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The Nitrogen Carrier in Inner Protoplanetary Disks

Pontoppidan, Klaus M. and Salyk, Colette and Banzatti, Andrea and Blake, Geoffrey A. and Walsh, Catherine and Lacy, John H. and Richter, Matthew J. (2019) The Nitrogen Carrier in Inner Protoplanetary Disks. Astrophysical Journal, 874 (1). Art. No. 92. ISSN 1538-4357. http://resolver.caltech.edu/CaltechAUTHORS:20190327-102302441

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Abstract

The dominant reservoirs of elemental nitrogen in protoplanetary disks have not yet been observationally identified. Likely candidates are HCN, NH_3, and N_2. The relative abundances of these carriers determine the composition of planetesimals as a function of disk radius due to strong differences in their volatility. A significant sequestration of nitrogen in carriers less volatile than N2 is likely required to deliver even small amounts of nitrogen to the Earth and potentially habitable exoplanets. While HCN has been detected in small amounts in inner disks (<10 au), so far only relatively insensitive upper limits on inner disk NH_3 have been obtained. We present new Gemini-TEXES high-resolution spectroscopy of the 10.75 μm band of warm NH_3, and use two-dimensional radiative transfer modeling to improve previous upper limits by an order of magnitude to [NH_3/H_(nuc)] < 10^(−7) at 1 au. These NH_3 abundances are significantly lower than those typical for ices in circumstellar envelopes ([NH_3/H_(nuc)]∼3×10^(−6)). We also consistently retrieve the inner disk HCN gas abundances using archival Spitzer spectra, and derive upper limits on the HCN ice abundance in protostellar envelopes using archival ground-based 4.7 μm spectroscopy ([HCN_(ice)]/[H_2O_(ice)] < 1.5%–9%). We identify the NH_3/HCN ratio as an indicator of chemical evolution in the disk, and we use this ratio to suggest that inner disk nitrogen is efficiently converted from NH_3 to N_2, significantly increasing the volatility of nitrogen in planet-forming regions.


Item Type:Article
Related URLs:
URLURL TypeDescription
https://doi.org/10.3847/1538-4357/ab05d8DOIArticle
https://iopscience.iop.org/article/10.3847/1538-4357/ab05d8PublisherArticle
https://arxiv.org/abs/1902.03647arXivDiscussion Paper
ORCID:
AuthorORCID
Pontoppidan, Klaus M.0000-0001-7552-1562
Salyk, Colette0000-0003-3682-6632
Banzatti, Andrea0000-0003-4335-0900
Blake, Geoffrey A.0000-0003-0787-1610
Walsh, Catherine0000-0001-6078-786X
Lacy, John H.0000-0001-6783-2328
Richter, Matthew J.0000-0002-8594-2122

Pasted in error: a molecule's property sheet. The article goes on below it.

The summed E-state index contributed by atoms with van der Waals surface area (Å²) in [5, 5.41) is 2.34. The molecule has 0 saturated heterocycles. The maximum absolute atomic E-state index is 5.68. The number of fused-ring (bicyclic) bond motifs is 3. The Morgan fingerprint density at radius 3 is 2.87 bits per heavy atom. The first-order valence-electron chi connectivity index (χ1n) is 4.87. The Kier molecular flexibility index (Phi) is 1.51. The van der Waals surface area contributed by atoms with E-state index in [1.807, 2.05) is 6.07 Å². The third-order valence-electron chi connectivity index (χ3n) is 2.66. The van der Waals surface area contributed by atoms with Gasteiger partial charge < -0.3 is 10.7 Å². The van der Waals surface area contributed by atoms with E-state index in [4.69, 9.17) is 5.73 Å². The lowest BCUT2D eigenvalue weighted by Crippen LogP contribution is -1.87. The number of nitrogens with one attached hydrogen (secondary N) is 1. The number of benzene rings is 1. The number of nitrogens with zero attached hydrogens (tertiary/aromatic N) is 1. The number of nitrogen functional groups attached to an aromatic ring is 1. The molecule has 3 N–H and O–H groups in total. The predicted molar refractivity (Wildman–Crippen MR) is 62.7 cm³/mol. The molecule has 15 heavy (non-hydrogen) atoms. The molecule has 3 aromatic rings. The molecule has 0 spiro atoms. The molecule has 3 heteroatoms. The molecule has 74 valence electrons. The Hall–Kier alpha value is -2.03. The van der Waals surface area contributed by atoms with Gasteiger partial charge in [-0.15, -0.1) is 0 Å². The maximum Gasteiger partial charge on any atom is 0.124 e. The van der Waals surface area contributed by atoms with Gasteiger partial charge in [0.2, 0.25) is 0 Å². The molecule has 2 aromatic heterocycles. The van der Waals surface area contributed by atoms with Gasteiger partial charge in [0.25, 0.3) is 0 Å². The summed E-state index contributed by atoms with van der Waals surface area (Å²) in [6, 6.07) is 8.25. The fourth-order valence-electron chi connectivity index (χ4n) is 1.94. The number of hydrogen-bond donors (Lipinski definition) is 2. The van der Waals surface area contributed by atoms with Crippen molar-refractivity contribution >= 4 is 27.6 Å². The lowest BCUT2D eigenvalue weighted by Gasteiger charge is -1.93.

Additional Information:© 2019 The American Astronomical Society. Received 2018 October 7; revised 2019 February 8; accepted 2019 February 9; published 2019 March 27. We are grateful to the referee for a constructive report that helped to clarify the paper. K.M.P. and A.B. acknowledge financial support by a NASA Origins of the solar system grant No. OSS 11-OSS11-0120, a NASA Planetary Geology and Geophysics Program under grant NAG 5-10201. This work is based in part on observations obtained at the Gemini Observatory, which is operated by the Association of Universities for Research in Astronomy, Inc., under a cooperative agreement with the NSF on behalf of the Gemini partnership: the National Science Foundation (United States), the National Research Council (Canada), CONICYT (Chile), Ministerio de Ciencia, Tecnologa e Innovacin Productiva (Argentina), and Ministrio da Cincia, Tecnologia e Inovao (Brazil). This work is also based in part on observations obtained at the European Southern Observatory, Paranal, Chile, within the observing program 164.I-0605. This work is also based in part on observations made with the Spitzer Space Telescope, which is operated by the Jet Propulsion Laboratory, California Institute of Technology under a contract with NASA. C.W. acknowledges support from the University of Leeds and the Science and Technology Facilities Council (grant No. ST/R000549/1). This research made use of Astropy, a community-developed core Python package for Astronomy (Astropy Collaboration, 2018). This work has made use of data from the European Space Agency (ESA) mission Gaia (https://www.cosmos.esa.int/gaia), processed by the Gaia Data Processing and Analysis Consortium (DPAC, https://www.cosmos.esa.int/web/gaia/dpac/consortium). Funding for the DPAC has been provided by national institutions, in particular the institutions participating in the Gaia Multilateral Agreement. Facilities: Gemini - , VLT - , Spitzer - .
Funders:
Funding AgencyGrant Number
NASAOSS 11-OSS11-0120
NASANAG 5-10201
Association of Universities for Research in Astronomy (AURA)UNSPECIFIED
NSFUNSPECIFIED
Gemini PartnershipUNSPECIFIED
NASA/JPL/CaltechUNSPECIFIED
University of LeedsUNSPECIFIED
Science and Technology Facilities Council (STFC)ST/R000549/1
Gaia Multilateral AgreementUNSPECIFIED
Subject Keywords:ISM: molecules – planets and satellites: composition – planets and satellites: formation – protoplanetary disks
Record Number:CaltechAUTHORS:20190327-102302441
Persistent URL:http://resolver.caltech.edu/CaltechAUTHORS:20190327-102302441
Official Citation:Klaus M. Pontoppidan et al 2019 ApJ 874 92
Usage Policy:No commercial reproduction, distribution, display or performance rights in this work are provided.
ID Code:94208
Collection:CaltechAUTHORS
Deposited By: Tony Diaz
Deposited On:27 Mar 2019 17:51
Last Modified:27 Mar 2019 17:51

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